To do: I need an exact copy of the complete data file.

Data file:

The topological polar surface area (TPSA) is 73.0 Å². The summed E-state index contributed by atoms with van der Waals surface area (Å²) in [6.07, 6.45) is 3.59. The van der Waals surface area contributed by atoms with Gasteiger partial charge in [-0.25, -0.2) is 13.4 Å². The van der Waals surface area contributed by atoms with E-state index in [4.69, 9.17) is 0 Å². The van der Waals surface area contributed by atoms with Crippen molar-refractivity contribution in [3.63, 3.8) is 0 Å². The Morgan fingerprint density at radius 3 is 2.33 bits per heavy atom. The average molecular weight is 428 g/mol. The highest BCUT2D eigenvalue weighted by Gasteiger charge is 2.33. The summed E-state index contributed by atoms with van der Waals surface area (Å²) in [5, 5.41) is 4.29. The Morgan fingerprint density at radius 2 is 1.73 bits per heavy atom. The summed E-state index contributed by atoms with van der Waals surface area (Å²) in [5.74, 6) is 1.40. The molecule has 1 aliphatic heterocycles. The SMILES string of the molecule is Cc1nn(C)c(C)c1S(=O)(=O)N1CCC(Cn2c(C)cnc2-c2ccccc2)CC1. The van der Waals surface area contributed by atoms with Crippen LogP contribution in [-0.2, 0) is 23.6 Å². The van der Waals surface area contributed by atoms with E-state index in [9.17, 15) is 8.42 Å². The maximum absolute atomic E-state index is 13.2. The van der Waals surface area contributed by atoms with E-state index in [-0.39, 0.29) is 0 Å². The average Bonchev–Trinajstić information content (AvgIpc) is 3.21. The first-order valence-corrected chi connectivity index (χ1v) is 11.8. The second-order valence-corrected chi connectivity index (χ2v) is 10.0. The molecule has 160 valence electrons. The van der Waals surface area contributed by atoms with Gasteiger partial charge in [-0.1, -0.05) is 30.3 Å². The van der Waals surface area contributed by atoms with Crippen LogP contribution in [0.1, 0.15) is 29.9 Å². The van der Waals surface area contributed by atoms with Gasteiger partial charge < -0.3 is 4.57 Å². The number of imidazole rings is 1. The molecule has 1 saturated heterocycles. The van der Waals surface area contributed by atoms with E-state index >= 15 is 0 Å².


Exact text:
The topological polar surface area (TPSA) is 73.0 Å². The summed E-state index contributed by atoms with van der Waals surface area (Å²) in [6.07, 6.45) is 3.59. The van der Waals surface area contributed by atoms with Gasteiger partial charge in [-0.25, -0.2) is 13.4 Å². The van der Waals surface area contributed by atoms with E-state index in [4.69, 9.17) is 0 Å². The van der Waals surface area contributed by atoms with Crippen molar-refractivity contribution in [3.63, 3.8) is 0 Å². The Morgan fingerprint density at radius 3 is 2.33 bits per heavy atom. The average molecular weight is 428 g/mol. The highest BCUT2D eigenvalue weighted by Gasteiger charge is 2.33. The summed E-state index contributed by atoms with van der Waals surface area (Å²) in [5, 5.41) is 4.29. The Morgan fingerprint density at radius 2 is 1.73 bits per heavy atom. The summed E-state index contributed by atoms with van der Waals surface area (Å²) in [5.74, 6) is 1.40. The molecule has 1 aliphatic heterocycles. The SMILES string of the molecule is Cc1nn(C)c(C)c1S(=O)(=O)N1CCC(Cn2c(C)cnc2-c2ccccc2)CC1. The van der Waals surface area contributed by atoms with Crippen LogP contribution in [-0.2, 0) is 23.6 Å². The van der Waals surface area contributed by atoms with E-state index in [9.17, 15) is 8.42 Å². The maximum absolute atomic E-state index is 13.2. The van der Waals surface area contributed by atoms with E-state index in [-0.39, 0.29) is 0 Å². The average Bonchev–Trinajstić information content (AvgIpc) is 3.21. The first-order valence-corrected chi connectivity index (χ1v) is 11.8. The second-order valence-corrected chi connectivity index (χ2v) is 10.0. The molecule has 160 valence electrons. The van der Waals surface area contributed by atoms with Gasteiger partial charge in [-0.1, -0.05) is 30.3 Å². The van der Waals surface area contributed by atoms with Crippen LogP contribution in [0.1, 0.15) is 29.9 Å². The van der Waals surface area contributed by atoms with Gasteiger partial charge < -0.3 is 4.57 Å². The number of imidazole rings is 1. The molecule has 1 saturated heterocycles. The van der Waals surface area contributed by atoms with E-state index >= 15 is 0 Å².